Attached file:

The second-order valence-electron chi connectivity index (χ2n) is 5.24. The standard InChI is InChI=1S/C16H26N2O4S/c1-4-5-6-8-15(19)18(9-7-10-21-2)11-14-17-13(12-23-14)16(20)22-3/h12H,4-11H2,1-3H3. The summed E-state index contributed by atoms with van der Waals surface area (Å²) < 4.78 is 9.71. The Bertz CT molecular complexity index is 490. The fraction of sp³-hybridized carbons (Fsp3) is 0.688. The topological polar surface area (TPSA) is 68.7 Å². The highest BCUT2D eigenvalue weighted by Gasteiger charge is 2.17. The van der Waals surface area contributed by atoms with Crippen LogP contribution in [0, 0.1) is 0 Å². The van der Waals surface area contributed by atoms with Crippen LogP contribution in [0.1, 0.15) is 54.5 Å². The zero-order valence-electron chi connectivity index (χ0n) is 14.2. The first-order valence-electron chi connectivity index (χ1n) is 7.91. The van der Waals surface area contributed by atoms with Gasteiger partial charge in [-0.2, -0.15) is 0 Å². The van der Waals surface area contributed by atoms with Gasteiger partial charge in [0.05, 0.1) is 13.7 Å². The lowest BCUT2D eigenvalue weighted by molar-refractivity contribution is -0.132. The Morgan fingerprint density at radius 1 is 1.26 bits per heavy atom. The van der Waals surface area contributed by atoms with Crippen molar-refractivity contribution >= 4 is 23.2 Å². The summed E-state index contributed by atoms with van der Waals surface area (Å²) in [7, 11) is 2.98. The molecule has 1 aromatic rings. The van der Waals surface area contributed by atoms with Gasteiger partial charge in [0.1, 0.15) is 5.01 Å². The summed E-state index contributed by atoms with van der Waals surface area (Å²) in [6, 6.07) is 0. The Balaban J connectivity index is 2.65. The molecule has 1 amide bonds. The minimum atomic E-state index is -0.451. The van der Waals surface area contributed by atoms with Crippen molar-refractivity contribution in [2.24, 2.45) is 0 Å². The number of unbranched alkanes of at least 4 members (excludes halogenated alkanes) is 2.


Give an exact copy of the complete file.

The second-order valence-electron chi connectivity index (χ2n) is 5.24. The standard InChI is InChI=1S/C16H26N2O4S/c1-4-5-6-8-15(19)18(9-7-10-21-2)11-14-17-13(12-23-14)16(20)22-3/h12H,4-11H2,1-3H3. The summed E-state index contributed by atoms with van der Waals surface area (Å²) < 4.78 is 9.71. The Bertz CT molecular complexity index is 490. The fraction of sp³-hybridized carbons (Fsp3) is 0.688. The topological polar surface area (TPSA) is 68.7 Å². The highest BCUT2D eigenvalue weighted by Gasteiger charge is 2.17. The van der Waals surface area contributed by atoms with Crippen LogP contribution in [0, 0.1) is 0 Å². The van der Waals surface area contributed by atoms with Crippen LogP contribution in [0.1, 0.15) is 54.5 Å². The zero-order valence-electron chi connectivity index (χ0n) is 14.2. The first-order valence-electron chi connectivity index (χ1n) is 7.91. The van der Waals surface area contributed by atoms with Gasteiger partial charge in [-0.2, -0.15) is 0 Å². The van der Waals surface area contributed by atoms with Gasteiger partial charge in [0.05, 0.1) is 13.7 Å². The lowest BCUT2D eigenvalue weighted by molar-refractivity contribution is -0.132. The Morgan fingerprint density at radius 1 is 1.26 bits per heavy atom. The van der Waals surface area contributed by atoms with Crippen molar-refractivity contribution >= 4 is 23.2 Å². The summed E-state index contributed by atoms with van der Waals surface area (Å²) in [7, 11) is 2.98. The molecule has 1 aromatic rings. The van der Waals surface area contributed by atoms with Gasteiger partial charge in [0.1, 0.15) is 5.01 Å². The summed E-state index contributed by atoms with van der Waals surface area (Å²) in [6, 6.07) is 0. The Balaban J connectivity index is 2.65. The molecule has 1 amide bonds. The minimum atomic E-state index is -0.451. The van der Waals surface area contributed by atoms with Crippen molar-refractivity contribution in [2.24, 2.45) is 0 Å². The number of unbranched alkanes of at least 4 members (excludes halogenated alkanes) is 2.